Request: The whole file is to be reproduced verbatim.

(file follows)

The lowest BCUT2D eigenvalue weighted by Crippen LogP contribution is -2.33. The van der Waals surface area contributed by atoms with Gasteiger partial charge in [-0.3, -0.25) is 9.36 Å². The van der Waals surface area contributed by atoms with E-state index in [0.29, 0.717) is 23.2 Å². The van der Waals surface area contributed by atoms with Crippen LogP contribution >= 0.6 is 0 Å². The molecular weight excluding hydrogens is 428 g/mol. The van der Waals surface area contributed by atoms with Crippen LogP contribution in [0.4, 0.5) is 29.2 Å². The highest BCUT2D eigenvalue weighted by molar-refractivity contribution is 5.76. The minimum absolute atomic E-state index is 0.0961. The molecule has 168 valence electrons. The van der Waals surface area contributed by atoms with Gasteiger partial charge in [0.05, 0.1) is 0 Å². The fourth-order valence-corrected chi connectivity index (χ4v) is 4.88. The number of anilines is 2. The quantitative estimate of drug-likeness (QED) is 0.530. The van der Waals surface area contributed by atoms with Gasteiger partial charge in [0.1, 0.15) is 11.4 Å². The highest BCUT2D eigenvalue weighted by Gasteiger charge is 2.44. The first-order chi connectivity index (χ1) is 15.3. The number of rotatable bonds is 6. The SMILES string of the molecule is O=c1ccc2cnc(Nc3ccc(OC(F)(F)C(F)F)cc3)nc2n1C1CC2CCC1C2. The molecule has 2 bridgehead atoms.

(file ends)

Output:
The lowest BCUT2D eigenvalue weighted by Crippen LogP contribution is -2.33. The van der Waals surface area contributed by atoms with Gasteiger partial charge in [-0.3, -0.25) is 9.36 Å². The van der Waals surface area contributed by atoms with E-state index in [0.29, 0.717) is 23.2 Å². The van der Waals surface area contributed by atoms with Crippen LogP contribution >= 0.6 is 0 Å². The molecular weight excluding hydrogens is 428 g/mol. The van der Waals surface area contributed by atoms with Crippen LogP contribution in [0.4, 0.5) is 29.2 Å². The highest BCUT2D eigenvalue weighted by molar-refractivity contribution is 5.76. The minimum absolute atomic E-state index is 0.0961. The molecule has 168 valence electrons. The van der Waals surface area contributed by atoms with Gasteiger partial charge in [0.05, 0.1) is 0 Å². The fourth-order valence-corrected chi connectivity index (χ4v) is 4.88. The number of anilines is 2. The quantitative estimate of drug-likeness (QED) is 0.530. The van der Waals surface area contributed by atoms with Gasteiger partial charge in [0.1, 0.15) is 11.4 Å². The highest BCUT2D eigenvalue weighted by Gasteiger charge is 2.44. The first-order chi connectivity index (χ1) is 15.3. The number of rotatable bonds is 6. The SMILES string of the molecule is O=c1ccc2cnc(Nc3ccc(OC(F)(F)C(F)F)cc3)nc2n1C1CC2CCC1C2. The molecule has 2 bridgehead atoms.